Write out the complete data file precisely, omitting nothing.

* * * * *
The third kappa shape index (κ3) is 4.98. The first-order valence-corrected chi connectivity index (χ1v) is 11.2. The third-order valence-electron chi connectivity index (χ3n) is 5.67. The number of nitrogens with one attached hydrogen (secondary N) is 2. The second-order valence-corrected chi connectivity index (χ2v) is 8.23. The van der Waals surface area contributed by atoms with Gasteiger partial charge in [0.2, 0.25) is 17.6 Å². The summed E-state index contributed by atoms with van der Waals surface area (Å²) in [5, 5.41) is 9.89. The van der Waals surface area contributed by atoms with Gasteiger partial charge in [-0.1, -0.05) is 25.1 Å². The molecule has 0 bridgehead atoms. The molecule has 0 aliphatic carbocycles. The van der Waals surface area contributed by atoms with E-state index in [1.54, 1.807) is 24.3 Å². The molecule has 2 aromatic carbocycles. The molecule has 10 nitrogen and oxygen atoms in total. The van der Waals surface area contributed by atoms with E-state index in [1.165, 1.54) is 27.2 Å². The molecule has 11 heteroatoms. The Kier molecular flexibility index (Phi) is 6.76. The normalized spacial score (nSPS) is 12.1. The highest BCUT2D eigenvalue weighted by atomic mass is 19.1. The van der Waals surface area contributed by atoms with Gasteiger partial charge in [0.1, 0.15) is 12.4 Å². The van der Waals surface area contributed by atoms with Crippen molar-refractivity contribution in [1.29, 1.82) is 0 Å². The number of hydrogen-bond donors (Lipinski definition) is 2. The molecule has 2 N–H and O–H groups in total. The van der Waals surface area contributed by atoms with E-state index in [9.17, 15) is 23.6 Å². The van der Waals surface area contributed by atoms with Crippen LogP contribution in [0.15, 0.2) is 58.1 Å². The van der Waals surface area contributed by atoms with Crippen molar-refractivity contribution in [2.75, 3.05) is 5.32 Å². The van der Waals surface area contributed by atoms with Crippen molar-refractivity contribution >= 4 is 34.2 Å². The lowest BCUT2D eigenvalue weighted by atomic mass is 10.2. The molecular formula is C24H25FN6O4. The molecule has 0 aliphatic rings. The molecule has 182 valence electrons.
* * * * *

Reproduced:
The third kappa shape index (κ3) is 4.98. The first-order valence-corrected chi connectivity index (χ1v) is 11.2. The third-order valence-electron chi connectivity index (χ3n) is 5.67. The number of nitrogens with one attached hydrogen (secondary N) is 2. The second-order valence-corrected chi connectivity index (χ2v) is 8.23. The van der Waals surface area contributed by atoms with Gasteiger partial charge in [0.2, 0.25) is 17.6 Å². The summed E-state index contributed by atoms with van der Waals surface area (Å²) in [5, 5.41) is 9.89. The van der Waals surface area contributed by atoms with Gasteiger partial charge in [-0.1, -0.05) is 25.1 Å². The molecule has 0 bridgehead atoms. The molecule has 0 aliphatic carbocycles. The van der Waals surface area contributed by atoms with E-state index in [1.54, 1.807) is 24.3 Å². The molecule has 2 aromatic carbocycles. The molecule has 10 nitrogen and oxygen atoms in total. The van der Waals surface area contributed by atoms with E-state index in [1.165, 1.54) is 27.2 Å². The molecule has 11 heteroatoms. The Kier molecular flexibility index (Phi) is 6.76. The normalized spacial score (nSPS) is 12.1. The highest BCUT2D eigenvalue weighted by atomic mass is 19.1. The van der Waals surface area contributed by atoms with Gasteiger partial charge in [0.1, 0.15) is 12.4 Å². The van der Waals surface area contributed by atoms with Crippen molar-refractivity contribution in [1.29, 1.82) is 0 Å². The number of hydrogen-bond donors (Lipinski definition) is 2. The molecule has 2 N–H and O–H groups in total. The van der Waals surface area contributed by atoms with E-state index in [9.17, 15) is 23.6 Å². The van der Waals surface area contributed by atoms with Crippen LogP contribution in [0.15, 0.2) is 58.1 Å². The van der Waals surface area contributed by atoms with Crippen molar-refractivity contribution in [2.75, 3.05) is 5.32 Å². The van der Waals surface area contributed by atoms with Crippen molar-refractivity contribution >= 4 is 34.2 Å². The lowest BCUT2D eigenvalue weighted by atomic mass is 10.2. The molecular formula is C24H25FN6O4. The molecule has 0 aliphatic rings. The molecule has 182 valence electrons.